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Artist on Artist: Chris Stamey of the dB's talks to Rick Rizzo of
Eleventh Dream Day

"When we think about the dB's, we think of little dancing molecules of rhythm more than lyrics of longing."

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This summer guitar-pop avatars the dB's released Falling off the Sky (Bar/None), not only their first album in 25 years but also the first in three decades with founding guitarist, singer, and songwriter Chris Stamey. The two classic LPs the band released in the early 80s, Stands for Decibels and Repercussion, would influence countless future groups with the sweet-and-sour push-pull between the classic melodies of coleader Peter Holsapple and the wobbly, off-kilter tunefulness of Stamey (the latter is a bit reminiscent of Alex Chilton, with whom Stamey played before launching the dB's). After leaving the band in 1982, Stamey began an erratic solo career (his first album since 2005 is due early next year) and became a successful recording engineer; he founded a studio, Modern Recording, with dB's and R.E.M. producer Scott Litt. In both arenas he's distinguished himself with meticulousness unmarred by cold perfectionism.

Stamey was interviewed by Rick Rizzo on October 29. The day before, Stamey had barely made it out of New York (where he'd played a few gigs) ahead of Hurricane Sandy's calamitous landfall. Rizzo, a founding member and primary songwriter of Eleventh Dream Day, is Chicago rock royalty and one of the most explosive, emotional guitarists anywhere in the country. —Peter Margasak

It sounds like yesterday was a blast.

Yeah, well, at least we made it out. It was a long day, and it was kind of weird, because my wife and I were on different airlines and I lost my cell phone. But we had relatively good luck—Brett Harris, who sings on the dB's record and plays with us now, is stuck in New York. We're kind of worried about him.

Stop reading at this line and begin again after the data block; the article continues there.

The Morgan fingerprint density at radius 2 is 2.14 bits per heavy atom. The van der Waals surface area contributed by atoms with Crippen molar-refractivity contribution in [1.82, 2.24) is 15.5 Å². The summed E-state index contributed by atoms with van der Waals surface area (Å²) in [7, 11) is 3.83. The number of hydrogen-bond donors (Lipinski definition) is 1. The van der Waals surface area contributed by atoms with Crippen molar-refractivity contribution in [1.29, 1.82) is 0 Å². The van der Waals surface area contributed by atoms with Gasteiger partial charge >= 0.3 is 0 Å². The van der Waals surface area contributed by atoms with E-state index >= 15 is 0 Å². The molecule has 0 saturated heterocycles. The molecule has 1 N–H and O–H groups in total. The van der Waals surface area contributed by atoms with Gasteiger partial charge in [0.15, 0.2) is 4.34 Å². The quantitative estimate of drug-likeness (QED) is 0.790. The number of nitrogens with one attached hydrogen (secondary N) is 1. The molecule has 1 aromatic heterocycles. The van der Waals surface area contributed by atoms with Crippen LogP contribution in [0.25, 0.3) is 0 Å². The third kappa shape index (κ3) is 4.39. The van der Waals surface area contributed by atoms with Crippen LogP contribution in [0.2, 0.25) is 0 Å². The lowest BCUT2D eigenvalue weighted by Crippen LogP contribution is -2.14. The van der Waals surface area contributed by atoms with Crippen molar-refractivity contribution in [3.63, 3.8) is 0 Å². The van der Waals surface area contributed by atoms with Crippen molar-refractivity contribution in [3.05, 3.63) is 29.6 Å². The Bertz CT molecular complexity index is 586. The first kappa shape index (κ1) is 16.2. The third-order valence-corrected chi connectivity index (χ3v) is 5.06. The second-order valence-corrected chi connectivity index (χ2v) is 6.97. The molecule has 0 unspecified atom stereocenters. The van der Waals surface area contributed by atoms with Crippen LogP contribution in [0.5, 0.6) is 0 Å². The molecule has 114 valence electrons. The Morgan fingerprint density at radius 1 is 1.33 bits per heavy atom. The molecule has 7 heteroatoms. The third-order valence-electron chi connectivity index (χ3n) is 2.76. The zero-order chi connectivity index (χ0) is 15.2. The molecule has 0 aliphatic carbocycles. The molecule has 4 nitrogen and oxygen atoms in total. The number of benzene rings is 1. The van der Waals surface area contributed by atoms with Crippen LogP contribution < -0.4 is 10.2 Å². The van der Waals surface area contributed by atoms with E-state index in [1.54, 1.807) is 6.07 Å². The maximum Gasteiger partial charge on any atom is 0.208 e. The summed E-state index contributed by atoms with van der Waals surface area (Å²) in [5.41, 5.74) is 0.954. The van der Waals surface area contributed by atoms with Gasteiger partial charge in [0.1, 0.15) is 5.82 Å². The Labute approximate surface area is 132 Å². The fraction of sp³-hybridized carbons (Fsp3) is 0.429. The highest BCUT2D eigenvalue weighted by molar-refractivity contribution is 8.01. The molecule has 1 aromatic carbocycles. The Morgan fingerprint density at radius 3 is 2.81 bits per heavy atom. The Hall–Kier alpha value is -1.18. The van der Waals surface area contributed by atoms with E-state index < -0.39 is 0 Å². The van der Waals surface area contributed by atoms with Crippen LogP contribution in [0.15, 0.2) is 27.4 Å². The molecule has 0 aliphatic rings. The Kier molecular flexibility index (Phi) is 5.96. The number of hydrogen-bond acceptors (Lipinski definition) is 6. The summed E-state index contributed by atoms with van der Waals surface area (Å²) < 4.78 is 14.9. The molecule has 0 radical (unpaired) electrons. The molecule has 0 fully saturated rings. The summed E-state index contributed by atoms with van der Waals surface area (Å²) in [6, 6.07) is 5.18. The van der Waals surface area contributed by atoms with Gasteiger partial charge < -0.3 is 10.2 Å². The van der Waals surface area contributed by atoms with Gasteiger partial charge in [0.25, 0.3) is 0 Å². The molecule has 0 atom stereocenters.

Were you all playing there, or what's going on?

I did a show of my own with a string trio and then played at a benefit for the Jazz Foundation, which offers emergency medical assistance and funding for musicians who all of a sudden can't pay their rent or who have to have an operation.

To transition a little bit, I was reading the press guide that came with the CD, and you were talking about North Carolina and how this is the first dB's record to be recorded in North Carolina. You said that's something that you're proud of, and I was wondering about geography. Do you think it's important to your sound?

We're all southern musicians and grew up liking music from around the world, but when we were growing up, the Allman Brothers were the thing, and we resisted that. Also, famously, Big Star was doing things in Memphis. The dB's formed in New York, in the CBGB days, and that was a big part of the "why" of the band—but we're all from here and do feel like we're part of what's happening down here.